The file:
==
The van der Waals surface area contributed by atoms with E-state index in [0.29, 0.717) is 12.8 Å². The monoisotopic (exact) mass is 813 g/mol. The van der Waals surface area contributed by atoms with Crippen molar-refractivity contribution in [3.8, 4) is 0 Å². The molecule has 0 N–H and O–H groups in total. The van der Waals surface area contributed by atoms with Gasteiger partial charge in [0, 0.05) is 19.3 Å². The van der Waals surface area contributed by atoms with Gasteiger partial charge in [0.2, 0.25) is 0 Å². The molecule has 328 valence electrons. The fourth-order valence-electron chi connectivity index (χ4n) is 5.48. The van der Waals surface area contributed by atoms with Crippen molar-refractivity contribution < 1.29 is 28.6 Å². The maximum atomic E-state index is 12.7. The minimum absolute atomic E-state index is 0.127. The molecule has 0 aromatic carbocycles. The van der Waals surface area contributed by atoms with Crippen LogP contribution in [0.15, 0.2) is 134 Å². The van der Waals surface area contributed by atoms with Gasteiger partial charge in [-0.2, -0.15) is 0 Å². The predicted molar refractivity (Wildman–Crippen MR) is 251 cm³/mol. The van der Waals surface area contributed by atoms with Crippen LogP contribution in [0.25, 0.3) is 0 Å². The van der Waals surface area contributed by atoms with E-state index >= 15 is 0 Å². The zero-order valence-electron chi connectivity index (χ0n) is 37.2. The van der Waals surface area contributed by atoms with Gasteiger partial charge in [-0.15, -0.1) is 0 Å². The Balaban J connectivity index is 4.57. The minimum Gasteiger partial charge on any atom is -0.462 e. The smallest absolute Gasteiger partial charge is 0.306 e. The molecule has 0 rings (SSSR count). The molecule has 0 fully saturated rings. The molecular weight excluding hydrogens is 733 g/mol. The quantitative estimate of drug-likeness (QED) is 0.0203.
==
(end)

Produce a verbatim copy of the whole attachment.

The van der Waals surface area contributed by atoms with E-state index in [0.29, 0.717) is 12.8 Å². The monoisotopic (exact) mass is 813 g/mol. The van der Waals surface area contributed by atoms with Crippen molar-refractivity contribution in [3.8, 4) is 0 Å². The molecule has 0 N–H and O–H groups in total. The van der Waals surface area contributed by atoms with Gasteiger partial charge in [0, 0.05) is 19.3 Å². The van der Waals surface area contributed by atoms with Gasteiger partial charge in [0.2, 0.25) is 0 Å². The molecule has 328 valence electrons. The fourth-order valence-electron chi connectivity index (χ4n) is 5.48. The van der Waals surface area contributed by atoms with Crippen molar-refractivity contribution < 1.29 is 28.6 Å². The maximum atomic E-state index is 12.7. The minimum absolute atomic E-state index is 0.127. The molecule has 0 aromatic carbocycles. The van der Waals surface area contributed by atoms with Crippen LogP contribution in [0.15, 0.2) is 134 Å². The van der Waals surface area contributed by atoms with Gasteiger partial charge in [-0.2, -0.15) is 0 Å². The predicted molar refractivity (Wildman–Crippen MR) is 251 cm³/mol. The van der Waals surface area contributed by atoms with Crippen LogP contribution in [0.25, 0.3) is 0 Å². The van der Waals surface area contributed by atoms with E-state index >= 15 is 0 Å². The zero-order valence-electron chi connectivity index (χ0n) is 37.2. The van der Waals surface area contributed by atoms with Gasteiger partial charge in [-0.15, -0.1) is 0 Å². The Balaban J connectivity index is 4.57. The minimum Gasteiger partial charge on any atom is -0.462 e. The smallest absolute Gasteiger partial charge is 0.306 e. The molecule has 0 rings (SSSR count). The molecule has 0 fully saturated rings. The molecular weight excluding hydrogens is 733 g/mol. The quantitative estimate of drug-likeness (QED) is 0.0203.